There’s been a lot of activities taking place with the new project developed by Bitmain called Wormhole. The team of developers just recently launched the Wormhole mainnet where the public can see the list of coins and the generated Wormhole Cash (WHC). Meanwhile, Gabriel Cardona, the creator of the Bitcoin Cash development kit, Bitbox, released a whole guide for individuals and groups so they can create tokens and crowdsales on the BCH chain.
Also Read: Wormhole Project Launches — $1.2M Worth of BCH Burned So Far
Wormhole Developers Launch Mainnet
Wormhole.cash is a project for the Bitcoin Cash (BCH) chain that provides any individual or organization the ability to create representative tokens. This means users can create tokens that can represent anything they choose like a commodity such as gold, silver, copper, and tobacco. The tokens could also be stocks, bonds, loyalty points, and even coins pegged to a fiat currency like the US dollar. Wormhole is a fork of the project Omni Layer which created and issued the very well known dollar-pegged token tether (USDT).
Users can now view a token and WHC generation list.
This week the Wormhole creators launched the project’s mainnet and a blockchain explorer for created tokens and the Wormhole Cash (WHC) generation list. At the moment there’s about 178 tokens listed on the website wh.blockabc.com. According to the WHC generation list it’s been about five days since the last burn for WHC. For every 1BCH burned, the protocol uses the OP_RETURN in the Wormhole burner and the transaction credits the receiving address 100WHC. Right now WHC tokens are being traded against BCH on the exchange Coinex, and at the moment 1WHC is worth 0.008742BCH ($4.85).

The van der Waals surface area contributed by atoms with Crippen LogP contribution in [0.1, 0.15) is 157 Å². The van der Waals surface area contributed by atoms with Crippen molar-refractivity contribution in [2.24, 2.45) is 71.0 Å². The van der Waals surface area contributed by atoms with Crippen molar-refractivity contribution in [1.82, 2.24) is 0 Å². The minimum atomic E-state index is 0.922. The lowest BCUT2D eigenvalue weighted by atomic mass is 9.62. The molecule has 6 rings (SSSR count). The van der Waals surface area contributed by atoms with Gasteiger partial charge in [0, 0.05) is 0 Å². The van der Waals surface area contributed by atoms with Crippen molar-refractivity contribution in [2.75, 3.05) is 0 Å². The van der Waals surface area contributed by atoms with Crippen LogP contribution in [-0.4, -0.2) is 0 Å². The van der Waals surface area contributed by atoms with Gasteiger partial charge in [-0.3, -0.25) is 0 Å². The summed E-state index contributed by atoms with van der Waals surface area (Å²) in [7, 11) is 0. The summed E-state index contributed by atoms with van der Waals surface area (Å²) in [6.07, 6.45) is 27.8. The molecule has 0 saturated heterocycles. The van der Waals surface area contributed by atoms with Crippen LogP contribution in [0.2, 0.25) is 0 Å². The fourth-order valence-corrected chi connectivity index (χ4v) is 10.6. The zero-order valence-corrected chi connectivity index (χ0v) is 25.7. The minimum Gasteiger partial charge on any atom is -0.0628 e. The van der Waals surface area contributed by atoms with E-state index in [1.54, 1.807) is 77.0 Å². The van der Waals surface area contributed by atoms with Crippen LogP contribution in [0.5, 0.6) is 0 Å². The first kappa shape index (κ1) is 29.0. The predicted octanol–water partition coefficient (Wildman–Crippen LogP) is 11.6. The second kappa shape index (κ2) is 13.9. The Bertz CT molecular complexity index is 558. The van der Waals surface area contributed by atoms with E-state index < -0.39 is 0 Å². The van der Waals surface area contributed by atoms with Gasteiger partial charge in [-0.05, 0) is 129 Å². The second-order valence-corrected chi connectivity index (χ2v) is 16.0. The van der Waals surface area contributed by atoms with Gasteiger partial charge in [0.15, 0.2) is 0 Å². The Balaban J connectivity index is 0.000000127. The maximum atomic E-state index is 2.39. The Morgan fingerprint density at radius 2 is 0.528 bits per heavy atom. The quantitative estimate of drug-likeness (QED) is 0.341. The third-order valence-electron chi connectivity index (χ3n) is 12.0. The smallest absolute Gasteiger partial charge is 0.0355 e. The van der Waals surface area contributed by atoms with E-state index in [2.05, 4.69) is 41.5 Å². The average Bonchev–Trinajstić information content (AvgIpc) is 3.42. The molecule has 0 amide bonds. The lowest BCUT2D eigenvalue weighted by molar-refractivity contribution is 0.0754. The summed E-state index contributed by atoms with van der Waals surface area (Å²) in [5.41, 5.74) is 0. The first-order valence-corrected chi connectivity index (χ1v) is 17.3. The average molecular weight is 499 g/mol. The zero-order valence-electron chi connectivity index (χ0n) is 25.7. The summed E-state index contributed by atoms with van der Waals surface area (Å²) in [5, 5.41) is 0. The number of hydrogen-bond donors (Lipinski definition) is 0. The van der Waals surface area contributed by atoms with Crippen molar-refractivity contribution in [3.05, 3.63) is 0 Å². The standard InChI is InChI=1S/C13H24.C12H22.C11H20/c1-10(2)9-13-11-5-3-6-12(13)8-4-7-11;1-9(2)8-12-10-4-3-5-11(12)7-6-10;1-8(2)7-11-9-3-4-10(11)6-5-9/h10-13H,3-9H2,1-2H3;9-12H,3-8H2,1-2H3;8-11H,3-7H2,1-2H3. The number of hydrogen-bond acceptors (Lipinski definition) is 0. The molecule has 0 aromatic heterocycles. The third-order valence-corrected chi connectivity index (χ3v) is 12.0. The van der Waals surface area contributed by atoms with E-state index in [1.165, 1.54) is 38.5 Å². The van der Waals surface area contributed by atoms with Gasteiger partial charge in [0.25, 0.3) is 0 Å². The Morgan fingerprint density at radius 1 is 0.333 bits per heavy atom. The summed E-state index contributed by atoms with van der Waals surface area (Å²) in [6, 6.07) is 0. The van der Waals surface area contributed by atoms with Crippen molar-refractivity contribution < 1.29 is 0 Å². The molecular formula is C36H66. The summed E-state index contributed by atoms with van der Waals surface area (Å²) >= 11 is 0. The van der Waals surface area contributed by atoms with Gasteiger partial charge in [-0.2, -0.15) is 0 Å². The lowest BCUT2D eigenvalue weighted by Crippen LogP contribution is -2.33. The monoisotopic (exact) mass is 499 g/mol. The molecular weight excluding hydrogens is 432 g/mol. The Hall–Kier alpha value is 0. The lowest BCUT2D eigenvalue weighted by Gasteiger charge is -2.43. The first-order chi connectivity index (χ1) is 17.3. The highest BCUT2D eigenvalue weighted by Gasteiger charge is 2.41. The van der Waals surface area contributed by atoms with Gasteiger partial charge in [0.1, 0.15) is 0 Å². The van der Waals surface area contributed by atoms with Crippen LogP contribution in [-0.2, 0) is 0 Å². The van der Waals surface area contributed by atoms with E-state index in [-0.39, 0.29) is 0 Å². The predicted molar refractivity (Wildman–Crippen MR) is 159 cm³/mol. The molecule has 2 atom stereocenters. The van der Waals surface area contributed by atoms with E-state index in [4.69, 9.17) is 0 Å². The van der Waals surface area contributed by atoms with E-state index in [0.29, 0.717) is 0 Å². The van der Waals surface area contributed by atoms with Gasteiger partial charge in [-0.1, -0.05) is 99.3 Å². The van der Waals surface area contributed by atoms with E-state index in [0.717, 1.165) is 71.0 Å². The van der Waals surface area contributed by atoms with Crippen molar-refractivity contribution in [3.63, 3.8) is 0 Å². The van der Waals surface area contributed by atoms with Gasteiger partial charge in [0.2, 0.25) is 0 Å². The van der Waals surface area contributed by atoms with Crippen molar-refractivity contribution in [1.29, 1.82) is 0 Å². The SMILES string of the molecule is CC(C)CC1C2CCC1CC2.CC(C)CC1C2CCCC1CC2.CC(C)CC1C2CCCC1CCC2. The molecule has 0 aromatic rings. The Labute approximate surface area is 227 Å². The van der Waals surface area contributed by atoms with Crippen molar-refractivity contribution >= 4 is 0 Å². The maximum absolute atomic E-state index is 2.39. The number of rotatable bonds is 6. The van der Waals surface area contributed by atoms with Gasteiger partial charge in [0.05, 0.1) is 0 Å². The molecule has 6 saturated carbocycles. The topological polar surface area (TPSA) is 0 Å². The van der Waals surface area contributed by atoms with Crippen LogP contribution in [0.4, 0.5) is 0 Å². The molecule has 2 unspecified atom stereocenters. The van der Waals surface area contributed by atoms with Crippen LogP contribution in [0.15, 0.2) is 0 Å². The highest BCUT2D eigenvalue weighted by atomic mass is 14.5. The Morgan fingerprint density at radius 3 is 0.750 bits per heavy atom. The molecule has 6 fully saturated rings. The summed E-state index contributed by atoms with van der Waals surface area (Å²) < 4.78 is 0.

Developer Tools and Guides Are Now Available for the Wormhole Client
Additionally, on August 9, Gabriel Cardona the creator of the open source BCH software developer’s kit (SDK) called Bitbox created a Wormhole getting started guide. People can utilize Bitcoin.com’s developer’s tools to create tokens and launch a crowdsale using the Bitcoin Cash protocol.
Check out developer.Bitcoin.com/wormhole to get started with Wormhole.
- Token with a fixed number. (creators cap the number of coins created)
- Token with a managed number. (Create a token and grant new tokens to people or revoke tokens to increase/decrease the total amount.)
- Crowdsale/ICO. (Create a number of tokens and sell them for WHC in an ICO.)
WHC is needed to purchase a crowdsale token created with the Wormhole client, and all of the actions within the process are all on-chain bitcoin cash transactions with an OP_RETURN. The web portal developer.Bitcoin.com/wormhole gives programmers everything they need to get started with the Wormhole client. Cardona also details on Twitter how easy it is to create tokens on the BCH chain using his Bitcoin.com Wormhole developers guide.
Gabriel Cardona shows his Twitter followers how easy it is to create an ICO on the BCH chain.
Can Wormhole Replicate the ERC-20 Phenomenon?
Right now WHC has around $1.3M USD worth of trades taking place over the last 24-hours on the Coinex exchange. It will be interesting to see how well this project does over time and whether or not it can replicate the token creation and ICOs created with the ERC-20 protocol.
At press time on the exchange Coinex one WHC is trading for $4.85 per coin or 0.008742BCH at the time of publication.
At the moment the project is very much in need of a friendly GUI and a compatible SPV wallet that can read Wormhole created tokens. Even so with Bitmain behind the project, and the amount of focus on working with the protocol developers who brought these applications to the table, would likely be kindly rewarded.
Check out the video ‘What Is Wormhole’ below with the Wormhole project’s lead developer Jiazhi Jiang.
What do you think about Wormhole and the ability to create tokens and ICOs using the BCH protocol? Let us know what you think about this project in the comment section below.